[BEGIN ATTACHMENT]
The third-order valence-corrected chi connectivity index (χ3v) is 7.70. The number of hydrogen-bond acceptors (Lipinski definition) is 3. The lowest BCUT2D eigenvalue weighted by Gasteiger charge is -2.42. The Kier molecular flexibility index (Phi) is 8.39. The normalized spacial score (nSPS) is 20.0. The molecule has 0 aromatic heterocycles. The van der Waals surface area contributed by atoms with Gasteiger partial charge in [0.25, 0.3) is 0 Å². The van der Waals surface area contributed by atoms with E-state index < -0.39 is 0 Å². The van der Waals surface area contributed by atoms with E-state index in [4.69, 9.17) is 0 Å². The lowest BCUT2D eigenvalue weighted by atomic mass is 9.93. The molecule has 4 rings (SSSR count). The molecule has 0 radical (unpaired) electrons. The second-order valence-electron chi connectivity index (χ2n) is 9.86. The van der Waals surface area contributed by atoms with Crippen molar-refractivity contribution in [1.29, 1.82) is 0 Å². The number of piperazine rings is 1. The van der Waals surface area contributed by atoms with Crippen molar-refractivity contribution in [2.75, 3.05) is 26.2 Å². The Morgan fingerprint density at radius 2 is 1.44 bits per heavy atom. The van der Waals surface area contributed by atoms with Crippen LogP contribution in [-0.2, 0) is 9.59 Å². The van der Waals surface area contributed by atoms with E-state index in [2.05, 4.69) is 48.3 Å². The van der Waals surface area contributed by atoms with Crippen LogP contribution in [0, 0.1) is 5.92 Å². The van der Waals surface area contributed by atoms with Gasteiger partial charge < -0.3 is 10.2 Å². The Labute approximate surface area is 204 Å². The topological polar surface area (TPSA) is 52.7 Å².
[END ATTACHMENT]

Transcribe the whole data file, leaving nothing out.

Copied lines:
The third-order valence-corrected chi connectivity index (χ3v) is 7.70. The number of hydrogen-bond acceptors (Lipinski definition) is 3. The lowest BCUT2D eigenvalue weighted by Gasteiger charge is -2.42. The Kier molecular flexibility index (Phi) is 8.39. The normalized spacial score (nSPS) is 20.0. The molecule has 0 aromatic heterocycles. The van der Waals surface area contributed by atoms with Gasteiger partial charge in [0.25, 0.3) is 0 Å². The van der Waals surface area contributed by atoms with E-state index < -0.39 is 0 Å². The van der Waals surface area contributed by atoms with E-state index in [4.69, 9.17) is 0 Å². The lowest BCUT2D eigenvalue weighted by atomic mass is 9.93. The molecule has 4 rings (SSSR count). The molecule has 0 radical (unpaired) electrons. The second-order valence-electron chi connectivity index (χ2n) is 9.86. The van der Waals surface area contributed by atoms with Crippen molar-refractivity contribution in [1.29, 1.82) is 0 Å². The number of piperazine rings is 1. The van der Waals surface area contributed by atoms with Crippen molar-refractivity contribution in [2.75, 3.05) is 26.2 Å². The Morgan fingerprint density at radius 2 is 1.44 bits per heavy atom. The van der Waals surface area contributed by atoms with Crippen LogP contribution in [-0.2, 0) is 9.59 Å². The van der Waals surface area contributed by atoms with E-state index in [2.05, 4.69) is 48.3 Å². The van der Waals surface area contributed by atoms with Crippen LogP contribution in [0, 0.1) is 5.92 Å². The van der Waals surface area contributed by atoms with Gasteiger partial charge < -0.3 is 10.2 Å². The Labute approximate surface area is 204 Å². The topological polar surface area (TPSA) is 52.7 Å².